Monday, June 22, 2009

Nehemiah digs in

The performance hall at the Green Street Arts Center was packed with dignitaries for Monday's groundbreaking ceremony for the North End Home Ownership project. After remarks by no less than 15 politicians and stakeholders in the project, the crowd moved outside for a golden shovel ceremony. The developers, Nehemiah Housing and Broad Park Development Corp, note that actual construction is slated to begin in late summer, with the first of the 15 units available by October 2010.

Readers of the Eye have been treated to many, many articles about the long process of finding funding and getting approval from the Redevelopment Agency and Common Council for the home-ownership condos. Compromises between the developers and the preservation community led to the decision to rehabilitate three of the Ferry houses that were originally to be demolished. The January 2008 move of the former Methodist Church on Liberty Street to a new site on Rapallo Avenue added further complexity to the project, resulting in a plan to create 4 units in the renovated building. The difficulties of the current economy and real estate market required the developers to trim the original 7 sites to 6 -- the Habitat for Humanity duplex on Ferry Street will have to wait.

Although there are a number of funding sources (including some $700,000+ from the City), the project ultimately received its green light with the recent agreement by the state's Department of Economic and Community Development to provide $3 million in grants to fill the gap in the approx. $7 million budget. In exchange, the developers are required to sell the homes at below-market prices to households within targeted income categories -- most are for families with up to 80% of median income, and two units are reserved for families with up to 50% of median income.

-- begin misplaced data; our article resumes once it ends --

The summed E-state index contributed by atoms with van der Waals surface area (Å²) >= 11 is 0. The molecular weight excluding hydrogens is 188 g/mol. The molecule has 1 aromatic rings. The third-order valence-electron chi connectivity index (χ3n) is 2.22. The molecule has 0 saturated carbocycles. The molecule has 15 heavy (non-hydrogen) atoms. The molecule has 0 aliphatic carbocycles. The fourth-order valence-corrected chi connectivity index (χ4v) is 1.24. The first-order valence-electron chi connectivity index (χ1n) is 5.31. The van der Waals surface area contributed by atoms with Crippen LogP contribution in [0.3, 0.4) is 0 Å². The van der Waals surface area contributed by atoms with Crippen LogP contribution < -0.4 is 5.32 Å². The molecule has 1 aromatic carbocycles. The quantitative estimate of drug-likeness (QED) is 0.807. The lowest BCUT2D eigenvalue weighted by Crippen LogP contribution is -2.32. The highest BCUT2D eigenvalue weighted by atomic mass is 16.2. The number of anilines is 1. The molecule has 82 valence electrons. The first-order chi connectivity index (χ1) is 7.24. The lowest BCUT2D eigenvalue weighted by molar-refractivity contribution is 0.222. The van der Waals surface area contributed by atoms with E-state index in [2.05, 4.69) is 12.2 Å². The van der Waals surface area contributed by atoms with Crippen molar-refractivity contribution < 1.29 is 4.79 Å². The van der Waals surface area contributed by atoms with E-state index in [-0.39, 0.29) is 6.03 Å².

In this architectural rendering you can see:
1 Top right corner: two new duplexes will replace two houses on the south side of Green Street which are currently vacant and condemned. These units are priced at $124,000 to $148,000.
2. Top left corner: the planned facade of the former Methodist Church. This elevation will face Rapallo Avenue, and the building will house four units which are priced at $93,970 to $124,000.
3. Bottom row: Three existing houses on the south side of Ferry will have condos priced from $138,000 to $168,000.

Many of the speakers at the groundbreaking praised the partnerships that brought this project to fruition, as well as the investments of Wesleyan University, the City and private developers in the North End. In her remarks, Jackie Clegg Dodd (wife of Senator Chris Dodd) noted the progress that Middletown has made in recent years. We now know, she said, that the North End was lucky to escape the wholesale redevelopment that other towns experienced, and the resulting construction of buildings in the "Early Ugly" style. Instead, the North End still has "good bones", and a strong base of dedicated people who care enough to work at creating a stable community.

As the final speaker, Izzi Greenberg, the executive director of NEAT and a contributor to this blog, noted that this is a very exciting step for residents of the North End -- the culmination of a neighborhood redevelopment effort that began in the late 1990's. Ever practical, she also noted that NEAT and Liberty Bank have been cooperatively offering financial literacy workshops to educate families that might be eligible to purchase the homes.

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